Swaziland’s Big Five: here’s why you should visit Africa’s last absolute monarchy

For such a tiny nation, Swaziland has a certain notoriety. Wedged between its massive neighbours South Africa and Mozambique, news reports emanating from the scarcely 17,000km2 country tend to focus on the opulence of its king (Africa’s last reigning absolute monarch) and its prevalence rate of HIV – the world’s highest.

What the media reports don’t tell you is that notwithstanding its problems, Swaziland is a delightful place to visit: laidback and friendly, safe, affordable and picturesque. Having spent a fair bit of time getting to know the kingdom over the past two years, here are the five things I think you should experience.

The natural swimming pool.

Situated in a lushly forested paradise home to some 240 bird species, this gorgeously secluded eco-lodge offers a range of accommodationoptions – from cosy cottages for families to traditional beehives and safari tents for couples. Once you’ve admired the majestic waterfall that gives the place its name, take a ramble along well-marked paths that traverse a stunning array of vegetation – from dense woodland to aloe-studded ridges. Then cool off in the natural, rock-lined swimming pool (pictured above). The lodge restaurant offers hearty, unpretentious fare, opening out onto a garden terrace that overlooks distant farmland far below. You won’t want to leave.

Considered the birthplace of Swazi conservation, this scenic reserve a short drive from the capital offers birdlife and antelope aplenty. You can explore it in your car or on foot, but the best way of appreciating it is from the saddle.

Chubeka Trails offers a range of guided horse safaris here – from several hours to overnight – allowing you to discover more about Swaziland’s history and ecology from your guide en route. I spent a wonderful morning riding up to the imposing Execution Rock where, in less forgiving times, criminals were thrown to their deaths. Today, the summit is a peaceful spot where you can soak up the views of sugar cane fields, pine forests and granite mountains rippling all the way around you.

Descending (thankfully in one piece) from Execution Rock.

Mlilwane has beehives, a backpackers, camping and self-catering cottages. But if you really feel like treating yourself, indulge in the nostalgic comforts of Reilly’s Rock Hilltop Lodge for a night. Once the home of conservation pioneer Mickey Reilly, the sprawling stone house is surrounded by lush garden where duikers graze each morning. Expect wholesome farm-style fare, big, comfy bedrooms and breakfast with a view on the terrace.

The idyllic gardens at Reilly’s where duikers graze each morning.

Swaziland has a thriving fair trade design scene that not only produces covetable homeware, jewellery and fabric – but has a positive impact on thousands of Swazis too. At the Ngwenya Glass factory close to Swaziland’s largest border post, watch recycled glass be transformed into elegant stemware (based on mid-century Swedish moulds) and adorable transparent animals. Then browse the shops forming the rest of the complex for gorgeous gifts to take home – from hand-woven scarves to earrings made with recycled magazine pages.

Other great design destinations are the Piggs Peak Craft Centre (on the Matsamo-Piggs Peak road) and the Swazi Candles Complex in the Malkerns valley.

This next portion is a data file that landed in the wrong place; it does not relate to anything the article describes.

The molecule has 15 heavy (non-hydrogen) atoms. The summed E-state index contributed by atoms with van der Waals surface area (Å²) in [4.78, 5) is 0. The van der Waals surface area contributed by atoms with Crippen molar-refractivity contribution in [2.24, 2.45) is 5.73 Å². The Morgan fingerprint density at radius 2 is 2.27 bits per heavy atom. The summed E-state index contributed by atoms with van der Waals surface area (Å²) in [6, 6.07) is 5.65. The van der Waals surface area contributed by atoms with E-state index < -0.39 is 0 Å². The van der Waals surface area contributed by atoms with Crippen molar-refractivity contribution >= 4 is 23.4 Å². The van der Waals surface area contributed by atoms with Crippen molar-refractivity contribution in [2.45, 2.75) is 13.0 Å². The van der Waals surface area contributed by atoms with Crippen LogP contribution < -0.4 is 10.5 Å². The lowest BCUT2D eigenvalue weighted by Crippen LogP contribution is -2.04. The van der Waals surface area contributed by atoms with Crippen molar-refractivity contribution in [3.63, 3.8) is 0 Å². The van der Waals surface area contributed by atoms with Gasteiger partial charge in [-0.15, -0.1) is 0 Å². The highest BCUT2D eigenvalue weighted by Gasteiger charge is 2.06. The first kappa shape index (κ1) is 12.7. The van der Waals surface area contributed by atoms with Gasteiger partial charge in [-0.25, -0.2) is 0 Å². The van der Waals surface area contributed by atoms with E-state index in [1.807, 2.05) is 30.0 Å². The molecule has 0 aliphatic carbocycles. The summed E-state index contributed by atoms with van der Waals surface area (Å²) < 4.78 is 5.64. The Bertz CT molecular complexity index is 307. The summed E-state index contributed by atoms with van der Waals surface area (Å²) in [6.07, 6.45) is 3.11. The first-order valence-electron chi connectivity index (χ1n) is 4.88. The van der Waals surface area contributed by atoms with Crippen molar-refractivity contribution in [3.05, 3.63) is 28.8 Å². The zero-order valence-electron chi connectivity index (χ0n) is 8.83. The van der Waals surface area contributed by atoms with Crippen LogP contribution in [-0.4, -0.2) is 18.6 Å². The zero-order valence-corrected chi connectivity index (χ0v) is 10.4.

4. Shewula

A few uninvited guests.

The community-owned Shewula Mountain Camp, a cluster of cosy thatched cottages, sits atop the Lubombo mountains in a 2650ha nature reserve close to the Mozambican border.

Get a better understanding of rural Swazi life from a cultural walk and a visit to the sangoma (witch doctor), or get your nature fix with a walk down to the Mbuluzi river. You’d be forgiven, though, if you decide to relax with a book and admire the endless views of the plains below you instead.

5. Malolotja

It’s best not to explore beautiful Malolotja without a seasoned guide.

Majestic and mysterious, Malolotja nature reserve has grand mountains, grassy hills, hidden forests and tumbling rivers. A network of 200km trails runs through it, though sadly the paths are badly maintained and poorly signposted: they’re best not attempted without a knowledgeable local leading your hike.

Happily, though, visitors can still get a taste of Malolotja’s magic without getting hopelessly lost – and in the most exhilarating fashion too! Stretched between soaring cliffs, its canopy tour’s ten ziplines take you gliding at dizzying speeds over montane forest. The views are as breath-taking as the slides – and by the time you’re finished you’ll be wishing you could do it all over again.


Getting around

Swaziland is best explored by road – these mostly vary from the shiny-new to the slightly-potholed. Jet in from Joburg to King Mswati III International and hire a car there, or just drive from Joburg (it takes about five hours). Even better is to combine a visit with exploring the Kruger National Park (just to the north) and, if you’ve got time, the bush, battlefields and beaches of Zululand (to the south).

Leave a Reply

Fill in your details below or click an icon to log in:

WordPress.com Logo

You are commenting using your WordPress.com account. Log Out / Change )

Twitter picture

You are commenting using your Twitter account. Log Out / Change )

Facebook photo

You are commenting using your Facebook account. Log Out / Change )

Google+ photo

You are commenting using your Google+ account. Log Out / Change )

Connecting to %s